verb (used with object), ex·pro·pri·at·ed, ex·pro·pri·at·ing.
Origin of expropriate
Examples from the Web for expropriate
Perhaps most controversially, HKND is authorized to expropriate land wherever it wants.China’s Nicaragua Canal Could Spark a New Central America Revolution|Nina Lakhani|November 30, 2014|DAILY BEAST
That way, if Maduro o un revergo de esos comes to expropriate me, they can take the farm.
Iraq is now a sovereign state and its power to expropriate Camp Ashraf, after paying appropriate compensation, cannot be doubted.
The Government has the right to expropriate land for the purpose of excavations.How to Observe in Archaeology|Various
To expropriate such owners can by no means be a desire of the Socialistic proletariat.Our Revolution|Leon Trotzky
The state may expropriate any work after the death of an author on paying to the proprietor a compensation named by three experts.Copyright: Its History and Its Law|Richard Rogers Bowker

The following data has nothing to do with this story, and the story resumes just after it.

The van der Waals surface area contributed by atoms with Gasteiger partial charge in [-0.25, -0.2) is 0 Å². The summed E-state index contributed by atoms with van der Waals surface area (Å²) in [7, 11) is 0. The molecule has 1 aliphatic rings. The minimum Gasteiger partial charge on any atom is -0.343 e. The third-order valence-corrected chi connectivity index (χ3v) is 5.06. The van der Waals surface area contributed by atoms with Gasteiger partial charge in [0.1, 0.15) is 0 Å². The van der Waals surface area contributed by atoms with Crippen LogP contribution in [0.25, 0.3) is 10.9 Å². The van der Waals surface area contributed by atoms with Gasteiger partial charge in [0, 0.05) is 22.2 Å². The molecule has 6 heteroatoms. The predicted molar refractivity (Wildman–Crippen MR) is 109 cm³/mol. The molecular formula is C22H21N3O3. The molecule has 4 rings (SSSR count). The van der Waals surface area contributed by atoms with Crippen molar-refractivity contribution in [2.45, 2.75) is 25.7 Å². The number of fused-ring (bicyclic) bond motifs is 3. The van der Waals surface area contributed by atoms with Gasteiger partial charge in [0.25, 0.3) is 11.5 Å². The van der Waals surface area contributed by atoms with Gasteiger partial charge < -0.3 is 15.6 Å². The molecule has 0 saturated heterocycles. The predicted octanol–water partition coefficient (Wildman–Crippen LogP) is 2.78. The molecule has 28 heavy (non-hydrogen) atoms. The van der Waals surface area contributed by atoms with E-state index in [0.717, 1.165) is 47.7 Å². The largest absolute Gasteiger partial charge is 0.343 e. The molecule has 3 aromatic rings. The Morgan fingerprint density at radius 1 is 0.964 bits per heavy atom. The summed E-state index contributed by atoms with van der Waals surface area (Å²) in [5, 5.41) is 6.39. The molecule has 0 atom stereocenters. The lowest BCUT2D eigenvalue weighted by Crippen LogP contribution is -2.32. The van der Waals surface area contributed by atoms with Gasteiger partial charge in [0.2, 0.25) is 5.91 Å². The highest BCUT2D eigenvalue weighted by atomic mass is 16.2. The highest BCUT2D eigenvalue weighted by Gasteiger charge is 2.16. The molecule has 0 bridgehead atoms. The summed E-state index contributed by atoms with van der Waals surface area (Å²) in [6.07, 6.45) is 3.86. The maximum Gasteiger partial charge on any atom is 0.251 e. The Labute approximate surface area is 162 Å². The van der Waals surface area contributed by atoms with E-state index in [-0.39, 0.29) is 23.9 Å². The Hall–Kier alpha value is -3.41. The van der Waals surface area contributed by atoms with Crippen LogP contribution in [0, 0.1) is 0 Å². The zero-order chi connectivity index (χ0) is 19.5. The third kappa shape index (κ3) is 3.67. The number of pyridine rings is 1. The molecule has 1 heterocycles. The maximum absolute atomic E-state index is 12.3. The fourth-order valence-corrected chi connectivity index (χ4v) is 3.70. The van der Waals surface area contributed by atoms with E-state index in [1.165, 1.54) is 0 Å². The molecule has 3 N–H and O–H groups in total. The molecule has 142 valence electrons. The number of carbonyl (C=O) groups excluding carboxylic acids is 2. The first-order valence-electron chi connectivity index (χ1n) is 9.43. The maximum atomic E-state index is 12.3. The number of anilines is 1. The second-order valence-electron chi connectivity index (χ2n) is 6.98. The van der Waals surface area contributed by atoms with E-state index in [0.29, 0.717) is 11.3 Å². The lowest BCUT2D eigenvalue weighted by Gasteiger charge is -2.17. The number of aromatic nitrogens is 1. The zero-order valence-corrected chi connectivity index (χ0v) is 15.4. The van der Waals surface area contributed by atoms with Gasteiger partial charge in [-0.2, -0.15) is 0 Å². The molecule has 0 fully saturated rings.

In taking over the waterways the Realm acquires the right to expropriate, to fix rates, and to administer the river police system.The New Germany|George Young
The State makes him pay taxes; it ventures to expropriate him for the public good.Anarchism and Socialism|George Plechanoff
British Dictionary definitions for expropriate
Word Origin for expropriate
Word Origin and History for expropriate
1610s, back-formation from expropriation, or from earlier adjective (mid-15c.), or from Medieval Latin expropriatus, past participle of expropriare "to deprive of one's own." Related: Expropriated; expropriating.